As 2020 comes to an end, humanity will be looking back on a year of, to say the least, unusual events. We can say with some certainty that, although it is only just July, from an open source perspective, the outcome of the “Gnome patent litigation” will be one of the key events we will recall from 2020.
In May, the GNOME Foundation settled a patent dispute with Rothschild Patent Imaging (RPI), and Leigh M. Rothschild, owner of RPI.
In this walk-away settlement, GNOME received a release and covenant not to be sued for any patent held by RPI. Further, both Rothschild Patent Imaging and Leigh Rothschild are granting a release and covenant to any software that is released under an existing Open Source Initiative approved license (and subsequent versions thereof), including for the entire Rothschild portfolio of patents, to the extent such software forms a material part of the infringement allegation.
It was important to GNOME that this case serves as an example for other non-practicing entities considering lawsuits against open source software and that the entire open source community benefit.
RPI is a patent assertion entity owned and controlled by Leigh Rothschild, who is the named inventor on approximately 150 U.S. Patents and who has been behind nearly 300 patent cases over the last five years (in the names of various entities).
On Aug. 28, 2019, RPI sued GNOME Foundation for alleged infringement of U.S. Patent No. 9,936,086, which RPI had, at that time, asserted in two other cases (and has since asserted 8 additional times). The ’086 patent is, in effect, directed to the basic idea of filtering pictures from a camera.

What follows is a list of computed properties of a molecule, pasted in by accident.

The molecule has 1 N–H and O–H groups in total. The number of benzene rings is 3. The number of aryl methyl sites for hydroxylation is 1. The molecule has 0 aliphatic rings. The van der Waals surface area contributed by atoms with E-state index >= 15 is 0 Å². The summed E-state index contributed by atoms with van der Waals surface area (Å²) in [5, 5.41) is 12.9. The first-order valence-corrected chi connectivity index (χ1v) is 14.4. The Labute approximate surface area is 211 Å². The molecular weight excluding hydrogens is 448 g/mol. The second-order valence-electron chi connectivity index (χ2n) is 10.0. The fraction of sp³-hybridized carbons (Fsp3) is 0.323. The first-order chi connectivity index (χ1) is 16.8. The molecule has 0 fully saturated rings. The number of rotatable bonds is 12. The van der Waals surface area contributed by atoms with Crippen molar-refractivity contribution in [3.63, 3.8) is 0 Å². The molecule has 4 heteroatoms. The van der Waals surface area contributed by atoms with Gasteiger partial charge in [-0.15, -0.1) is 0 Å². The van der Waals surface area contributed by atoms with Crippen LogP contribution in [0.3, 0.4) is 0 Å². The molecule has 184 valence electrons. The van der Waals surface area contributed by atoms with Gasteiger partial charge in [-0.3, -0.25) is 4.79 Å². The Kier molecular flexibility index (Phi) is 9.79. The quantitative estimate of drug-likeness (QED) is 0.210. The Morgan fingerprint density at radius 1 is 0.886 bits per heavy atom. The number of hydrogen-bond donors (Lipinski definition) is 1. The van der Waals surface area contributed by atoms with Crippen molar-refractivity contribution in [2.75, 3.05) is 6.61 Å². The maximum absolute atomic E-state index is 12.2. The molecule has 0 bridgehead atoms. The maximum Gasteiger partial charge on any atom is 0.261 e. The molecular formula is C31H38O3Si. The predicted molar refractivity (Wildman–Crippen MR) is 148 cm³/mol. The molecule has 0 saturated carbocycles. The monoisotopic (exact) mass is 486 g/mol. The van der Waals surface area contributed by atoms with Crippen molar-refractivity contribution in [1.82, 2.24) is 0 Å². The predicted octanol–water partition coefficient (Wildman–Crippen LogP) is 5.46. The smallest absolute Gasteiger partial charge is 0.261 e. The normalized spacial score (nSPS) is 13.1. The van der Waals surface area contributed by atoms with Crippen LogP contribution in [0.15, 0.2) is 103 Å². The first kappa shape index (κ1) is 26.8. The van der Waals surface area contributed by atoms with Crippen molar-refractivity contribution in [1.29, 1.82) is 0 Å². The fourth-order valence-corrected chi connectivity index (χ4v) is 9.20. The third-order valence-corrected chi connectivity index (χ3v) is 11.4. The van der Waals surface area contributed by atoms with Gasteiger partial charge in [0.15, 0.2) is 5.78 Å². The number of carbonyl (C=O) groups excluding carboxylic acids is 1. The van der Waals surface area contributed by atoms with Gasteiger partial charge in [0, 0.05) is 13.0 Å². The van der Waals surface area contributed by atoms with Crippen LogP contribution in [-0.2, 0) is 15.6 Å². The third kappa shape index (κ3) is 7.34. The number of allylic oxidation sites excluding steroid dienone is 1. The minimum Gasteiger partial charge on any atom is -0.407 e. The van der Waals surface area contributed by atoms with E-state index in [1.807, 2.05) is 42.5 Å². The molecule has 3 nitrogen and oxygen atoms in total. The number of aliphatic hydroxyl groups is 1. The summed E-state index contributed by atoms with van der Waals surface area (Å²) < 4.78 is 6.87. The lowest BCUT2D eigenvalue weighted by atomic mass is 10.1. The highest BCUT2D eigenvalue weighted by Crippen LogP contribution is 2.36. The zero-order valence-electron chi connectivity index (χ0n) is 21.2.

The patent discusses receiving photos from a camera or smartphone, filtering them depending on whether they match a topic or the photos, and then wirelessly transmitting the photos that match the filtering criteria. Rothschild filed an application for the ’086 patent in 2017).
As a result, any similar idea coming before the effective filing date (including any earlier priority applications) would qualify as “prior art” and would invalidate the claims. Patent laws seek to reward innovation by granting the inventor a monopoly right over the invention for a specified period of time. In other words, in exchange for explaining and teaching the invention publicly, the inventor can prevent others from practicing the invention as it is claimed in the patent.
GNOME, started in 1997 by Miguel de Icaza and Federico Mena, is a free and open source desktop environment for open source operating systems. It provides a framework for the development of software, to program end-user applications based on these frameworks and to coordinate efforts for internationalization, localization and accessibility of that software. GNOME 3 is the default desktop environment for a number of major Linux distros including Fedora, Debian, Ubuntu, SUSE, Red hat Enterprise Linux, CENTOS and more. It is visibly at the heart of open source on the desktop and open source distributions.
GNOME is, perhaps surprisingly, no stranger to litigation. In 2014, Groupon filed for 10 trademarks of variations of the word GNOME for a new point of sale tablet. GNOME’s Foundation already owned a trademark in the word GNOME. Groupon refused to stop this process despite correspondence from GNOME, and, in fact, continued to make further applications for additional marks. By end of October, Groupon had filed for a total of 28 trademarks and showed no sign of backing down.